The western German cost of living index steadied in July and the annual inflation rate dropped from 4.3 per cent in June after a sharp increase in petrol taxes dropped out of the comparison.
The fall is significant because Germany's inflation rate is effectively the UK government's target. The drop puts German inflation below the British rate, which stood at 3.9 per cent in June, for the first time since January. On a comparable underlying basis the UK inflation rate - excluding mortgages, as in Germany - was 4.8 per cent.
The better-than-expected German figures were also helped by lower prices for food and energy, due in part to a rise of roughly 5 per cent in the mark against the dollar.
While the stronger mark reduced import costs, German inflation figures were also helped by weaker dollar-based prices for oil in July. Prices were also held in check by a steep fall in seasonal fruit and vegetable prices.
Fears in the Frankfurt market that the Bundesbank could yet follow up its recent increase in the discount rate to 8.75 per cent with a further rise in the more crucial Lombard rate, now 9.75 per cent, have faded. But the likelihood of a reduction in German rates remains slight until the end of the year at least.
Analysts expect western German inflation to range between 3.3 and 3.5 per cent in the coming months. But in January the Bonn government plans a 1 percentage point increase in value-added tax to 15 per cent to meet European Community harmonisation rules and finance rising public spending.
The VAT increase could send inflation back above 4 per cent in January. The Bundesbank, aware of the planned increase in VAT, has nevertheless made it clear that it wants to see a sustained fall in the inflation rate, with an ultimate target of zero. This implies that it will maintain a tight monetary policy for the next 18 months.
While hopes continue that the Bundesbank will begin to cut its key rates in the new year, the German central bank is not expected to make any significant cuts for 1993 as a whole.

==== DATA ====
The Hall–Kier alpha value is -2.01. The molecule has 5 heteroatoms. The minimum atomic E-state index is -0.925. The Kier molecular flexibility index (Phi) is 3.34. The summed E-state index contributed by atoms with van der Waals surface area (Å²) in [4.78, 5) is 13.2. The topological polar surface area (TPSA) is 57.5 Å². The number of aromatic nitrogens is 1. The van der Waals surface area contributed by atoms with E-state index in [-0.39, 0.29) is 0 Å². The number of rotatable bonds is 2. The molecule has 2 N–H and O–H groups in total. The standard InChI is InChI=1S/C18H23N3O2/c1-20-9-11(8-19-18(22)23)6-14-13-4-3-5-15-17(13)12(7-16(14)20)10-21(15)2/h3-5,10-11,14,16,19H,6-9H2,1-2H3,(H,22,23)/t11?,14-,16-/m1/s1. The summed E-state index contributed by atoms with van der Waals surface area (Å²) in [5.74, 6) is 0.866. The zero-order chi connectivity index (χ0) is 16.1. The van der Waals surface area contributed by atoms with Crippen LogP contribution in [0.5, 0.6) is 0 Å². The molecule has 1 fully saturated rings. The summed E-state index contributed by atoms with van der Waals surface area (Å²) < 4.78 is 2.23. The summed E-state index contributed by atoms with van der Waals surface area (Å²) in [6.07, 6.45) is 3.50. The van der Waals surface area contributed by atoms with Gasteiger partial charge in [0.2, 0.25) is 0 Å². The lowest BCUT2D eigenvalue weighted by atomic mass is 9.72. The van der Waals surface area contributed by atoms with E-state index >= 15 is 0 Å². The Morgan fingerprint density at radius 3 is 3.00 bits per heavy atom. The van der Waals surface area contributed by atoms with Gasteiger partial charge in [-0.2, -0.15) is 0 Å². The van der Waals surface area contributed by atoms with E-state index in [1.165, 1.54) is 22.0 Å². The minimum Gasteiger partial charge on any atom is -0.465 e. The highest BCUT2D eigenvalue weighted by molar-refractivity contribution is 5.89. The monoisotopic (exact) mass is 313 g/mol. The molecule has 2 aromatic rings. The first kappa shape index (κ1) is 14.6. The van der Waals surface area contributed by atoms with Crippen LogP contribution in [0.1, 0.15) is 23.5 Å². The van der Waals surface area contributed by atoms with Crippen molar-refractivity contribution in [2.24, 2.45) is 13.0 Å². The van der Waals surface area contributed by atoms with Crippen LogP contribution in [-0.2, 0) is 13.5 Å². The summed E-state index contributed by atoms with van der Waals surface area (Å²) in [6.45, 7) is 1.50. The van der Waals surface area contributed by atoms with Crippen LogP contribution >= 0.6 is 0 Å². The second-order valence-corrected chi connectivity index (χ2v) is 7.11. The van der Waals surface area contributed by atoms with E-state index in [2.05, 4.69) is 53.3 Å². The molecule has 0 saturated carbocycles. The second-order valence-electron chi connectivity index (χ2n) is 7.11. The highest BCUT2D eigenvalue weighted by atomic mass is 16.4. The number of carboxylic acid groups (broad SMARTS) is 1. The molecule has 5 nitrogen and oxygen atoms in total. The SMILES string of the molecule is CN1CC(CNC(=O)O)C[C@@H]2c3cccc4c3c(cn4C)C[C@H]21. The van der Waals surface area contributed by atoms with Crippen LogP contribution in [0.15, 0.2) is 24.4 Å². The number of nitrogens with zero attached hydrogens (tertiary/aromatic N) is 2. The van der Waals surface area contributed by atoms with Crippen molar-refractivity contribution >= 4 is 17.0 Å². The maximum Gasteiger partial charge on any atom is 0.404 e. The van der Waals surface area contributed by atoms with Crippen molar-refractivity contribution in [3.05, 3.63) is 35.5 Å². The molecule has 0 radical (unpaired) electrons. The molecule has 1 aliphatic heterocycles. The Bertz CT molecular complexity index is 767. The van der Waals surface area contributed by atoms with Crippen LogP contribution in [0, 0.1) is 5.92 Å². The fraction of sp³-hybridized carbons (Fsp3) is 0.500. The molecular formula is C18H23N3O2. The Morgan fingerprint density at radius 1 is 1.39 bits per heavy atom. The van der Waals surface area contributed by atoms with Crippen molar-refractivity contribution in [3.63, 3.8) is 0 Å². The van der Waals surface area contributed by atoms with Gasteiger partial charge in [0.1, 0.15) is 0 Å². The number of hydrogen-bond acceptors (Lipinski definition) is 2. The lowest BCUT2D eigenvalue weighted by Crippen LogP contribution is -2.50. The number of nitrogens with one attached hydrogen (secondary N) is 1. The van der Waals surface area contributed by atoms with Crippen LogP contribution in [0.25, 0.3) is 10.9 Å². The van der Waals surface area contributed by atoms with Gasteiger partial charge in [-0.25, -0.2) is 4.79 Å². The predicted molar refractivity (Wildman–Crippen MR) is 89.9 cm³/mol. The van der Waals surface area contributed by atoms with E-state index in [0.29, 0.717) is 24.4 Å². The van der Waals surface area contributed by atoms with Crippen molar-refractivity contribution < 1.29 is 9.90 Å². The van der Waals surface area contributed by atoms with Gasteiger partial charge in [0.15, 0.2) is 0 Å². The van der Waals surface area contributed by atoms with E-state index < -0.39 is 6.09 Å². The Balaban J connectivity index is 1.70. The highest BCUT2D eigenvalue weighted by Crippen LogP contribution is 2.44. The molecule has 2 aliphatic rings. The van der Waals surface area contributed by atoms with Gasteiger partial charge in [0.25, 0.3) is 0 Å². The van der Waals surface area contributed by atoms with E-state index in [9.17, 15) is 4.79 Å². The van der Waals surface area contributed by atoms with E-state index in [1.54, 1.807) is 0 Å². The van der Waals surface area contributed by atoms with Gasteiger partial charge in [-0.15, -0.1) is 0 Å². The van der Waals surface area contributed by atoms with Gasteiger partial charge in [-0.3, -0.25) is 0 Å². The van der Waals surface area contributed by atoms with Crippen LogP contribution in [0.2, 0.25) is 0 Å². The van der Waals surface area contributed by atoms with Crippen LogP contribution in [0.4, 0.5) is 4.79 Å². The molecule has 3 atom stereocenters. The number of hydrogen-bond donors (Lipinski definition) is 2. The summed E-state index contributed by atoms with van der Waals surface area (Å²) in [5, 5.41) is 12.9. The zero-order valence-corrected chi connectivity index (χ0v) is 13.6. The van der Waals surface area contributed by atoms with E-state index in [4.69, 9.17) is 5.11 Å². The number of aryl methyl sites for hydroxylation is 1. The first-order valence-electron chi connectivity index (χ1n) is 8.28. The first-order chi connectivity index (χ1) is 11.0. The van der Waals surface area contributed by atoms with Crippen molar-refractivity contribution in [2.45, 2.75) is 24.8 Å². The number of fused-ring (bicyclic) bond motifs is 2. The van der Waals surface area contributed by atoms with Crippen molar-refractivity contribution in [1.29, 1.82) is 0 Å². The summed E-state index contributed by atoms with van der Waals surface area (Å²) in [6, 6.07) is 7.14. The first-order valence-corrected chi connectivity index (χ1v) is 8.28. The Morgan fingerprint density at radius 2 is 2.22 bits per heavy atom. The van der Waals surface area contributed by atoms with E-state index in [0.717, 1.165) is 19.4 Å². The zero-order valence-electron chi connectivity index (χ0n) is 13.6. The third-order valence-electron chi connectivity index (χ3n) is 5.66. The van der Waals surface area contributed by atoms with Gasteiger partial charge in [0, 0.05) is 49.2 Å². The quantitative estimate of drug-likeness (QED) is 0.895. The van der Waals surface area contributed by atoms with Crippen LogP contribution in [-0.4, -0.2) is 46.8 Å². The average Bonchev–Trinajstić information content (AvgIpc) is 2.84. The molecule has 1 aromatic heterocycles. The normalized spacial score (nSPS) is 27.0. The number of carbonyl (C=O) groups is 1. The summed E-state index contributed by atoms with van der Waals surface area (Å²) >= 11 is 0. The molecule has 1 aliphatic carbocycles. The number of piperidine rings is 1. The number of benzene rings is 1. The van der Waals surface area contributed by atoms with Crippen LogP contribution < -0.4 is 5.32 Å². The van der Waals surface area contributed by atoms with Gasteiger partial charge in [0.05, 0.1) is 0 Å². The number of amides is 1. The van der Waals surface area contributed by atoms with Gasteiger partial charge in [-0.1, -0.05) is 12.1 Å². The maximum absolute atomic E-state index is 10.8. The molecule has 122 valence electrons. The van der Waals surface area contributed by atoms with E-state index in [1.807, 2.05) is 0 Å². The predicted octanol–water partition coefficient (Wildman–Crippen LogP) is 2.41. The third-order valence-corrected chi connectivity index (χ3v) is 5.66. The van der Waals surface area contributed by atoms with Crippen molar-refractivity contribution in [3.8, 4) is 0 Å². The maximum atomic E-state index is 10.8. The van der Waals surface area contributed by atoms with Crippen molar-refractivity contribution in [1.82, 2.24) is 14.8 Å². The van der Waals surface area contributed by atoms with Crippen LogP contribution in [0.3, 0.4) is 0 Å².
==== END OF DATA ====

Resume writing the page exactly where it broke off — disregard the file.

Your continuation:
In addition to easing inflation, the Bundesbank has made it clear that it also wants to see slower broad money supply growth. The latest figures showed that M3 slowed slightly to an annualised rate of 8.7 per cent in June from the average growth in the fourth quarter of 1991, against 8.8 per cent the previous month.
The Bundesbank's target for annualised M3 growth is between 3.5 and 5.5 per cent. Analysts believe that M3 is now beginning to slow, but at a very gradual pace, and is unlikely to fall within target until well into 1993.
Meanwhile, the five eastern German regional states and Berlin yesterday called for extra funding of DM50bn (pounds 17.6bn) from the central government and the western states to keep them afloat in 1993 and 1994. If the money was not available higher taxes should be introduced, they suggested.
Georg Milbradt, Finance Minister of Saxony, said that unless the DM50bn was forthcoming the eastern states would be saddled with impossibly high debt levels at an early and sensitive stage of their development.
According to figures presented to the Finance Ministry in Bonn, the eastern states and Berlin calculated that the shortfall from revenues next year would be DM14bn and, in 1994, DM24bn. That aside, they said they needed a further DM12bn to finance essential infrastructure projects such as old people's homes and hospitals.
In a frosty response to the request, Theo Waigel, Germany's Finance Minister, said yesterday that he had already set aside DM92bn for the eastern states in next year's budget and the highest priority now was to stabilise the country's finances.
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